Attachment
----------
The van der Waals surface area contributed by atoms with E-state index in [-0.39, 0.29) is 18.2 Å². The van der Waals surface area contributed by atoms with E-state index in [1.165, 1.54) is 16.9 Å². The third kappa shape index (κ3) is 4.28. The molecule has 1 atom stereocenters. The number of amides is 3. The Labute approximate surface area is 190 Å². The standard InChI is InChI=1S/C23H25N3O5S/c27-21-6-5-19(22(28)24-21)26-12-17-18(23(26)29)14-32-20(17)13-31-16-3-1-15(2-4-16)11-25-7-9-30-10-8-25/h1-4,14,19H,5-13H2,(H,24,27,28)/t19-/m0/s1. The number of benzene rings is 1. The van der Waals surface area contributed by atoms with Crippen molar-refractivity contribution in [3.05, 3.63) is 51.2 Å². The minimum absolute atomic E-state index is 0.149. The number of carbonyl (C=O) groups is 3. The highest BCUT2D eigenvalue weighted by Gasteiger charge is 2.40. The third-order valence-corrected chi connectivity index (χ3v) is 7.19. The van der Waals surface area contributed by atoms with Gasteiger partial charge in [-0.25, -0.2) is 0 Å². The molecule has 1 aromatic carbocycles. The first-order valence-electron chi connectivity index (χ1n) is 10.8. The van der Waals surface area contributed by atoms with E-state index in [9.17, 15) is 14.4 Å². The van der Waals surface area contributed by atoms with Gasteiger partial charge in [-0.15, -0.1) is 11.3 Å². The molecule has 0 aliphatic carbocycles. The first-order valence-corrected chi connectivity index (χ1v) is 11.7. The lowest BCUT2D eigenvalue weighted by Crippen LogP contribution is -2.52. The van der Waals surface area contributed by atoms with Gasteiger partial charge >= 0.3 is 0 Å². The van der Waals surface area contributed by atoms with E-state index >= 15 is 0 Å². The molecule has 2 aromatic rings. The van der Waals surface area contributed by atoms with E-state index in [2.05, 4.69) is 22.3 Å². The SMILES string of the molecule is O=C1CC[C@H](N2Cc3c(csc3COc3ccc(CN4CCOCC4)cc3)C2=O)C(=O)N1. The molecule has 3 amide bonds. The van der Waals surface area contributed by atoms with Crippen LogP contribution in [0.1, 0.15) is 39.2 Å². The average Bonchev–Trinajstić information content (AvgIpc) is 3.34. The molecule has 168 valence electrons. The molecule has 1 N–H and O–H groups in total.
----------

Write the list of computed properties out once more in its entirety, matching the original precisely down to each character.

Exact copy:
The van der Waals surface area contributed by atoms with E-state index in [-0.39, 0.29) is 18.2 Å². The van der Waals surface area contributed by atoms with E-state index in [1.165, 1.54) is 16.9 Å². The third kappa shape index (κ3) is 4.28. The molecule has 1 atom stereocenters. The number of amides is 3. The Labute approximate surface area is 190 Å². The standard InChI is InChI=1S/C23H25N3O5S/c27-21-6-5-19(22(28)24-21)26-12-17-18(23(26)29)14-32-20(17)13-31-16-3-1-15(2-4-16)11-25-7-9-30-10-8-25/h1-4,14,19H,5-13H2,(H,24,27,28)/t19-/m0/s1. The number of benzene rings is 1. The van der Waals surface area contributed by atoms with Crippen molar-refractivity contribution in [3.05, 3.63) is 51.2 Å². The minimum absolute atomic E-state index is 0.149. The number of carbonyl (C=O) groups is 3. The highest BCUT2D eigenvalue weighted by Gasteiger charge is 2.40. The third-order valence-corrected chi connectivity index (χ3v) is 7.19. The van der Waals surface area contributed by atoms with Gasteiger partial charge in [-0.25, -0.2) is 0 Å². The molecule has 1 aromatic carbocycles. The first-order valence-electron chi connectivity index (χ1n) is 10.8. The van der Waals surface area contributed by atoms with E-state index in [9.17, 15) is 14.4 Å². The van der Waals surface area contributed by atoms with Gasteiger partial charge in [-0.15, -0.1) is 11.3 Å². The molecule has 0 aliphatic carbocycles. The first-order valence-corrected chi connectivity index (χ1v) is 11.7. The lowest BCUT2D eigenvalue weighted by Crippen LogP contribution is -2.52. The van der Waals surface area contributed by atoms with Gasteiger partial charge >= 0.3 is 0 Å². The van der Waals surface area contributed by atoms with E-state index >= 15 is 0 Å². The molecule has 2 aromatic rings. The van der Waals surface area contributed by atoms with E-state index in [2.05, 4.69) is 22.3 Å². The SMILES string of the molecule is O=C1CC[C@H](N2Cc3c(csc3COc3ccc(CN4CCOCC4)cc3)C2=O)C(=O)N1. The molecule has 3 amide bonds. The van der Waals surface area contributed by atoms with Crippen LogP contribution in [0.1, 0.15) is 39.2 Å². The average Bonchev–Trinajstić information content (AvgIpc) is 3.34. The molecule has 168 valence electrons. The molecule has 1 N–H and O–H groups in total.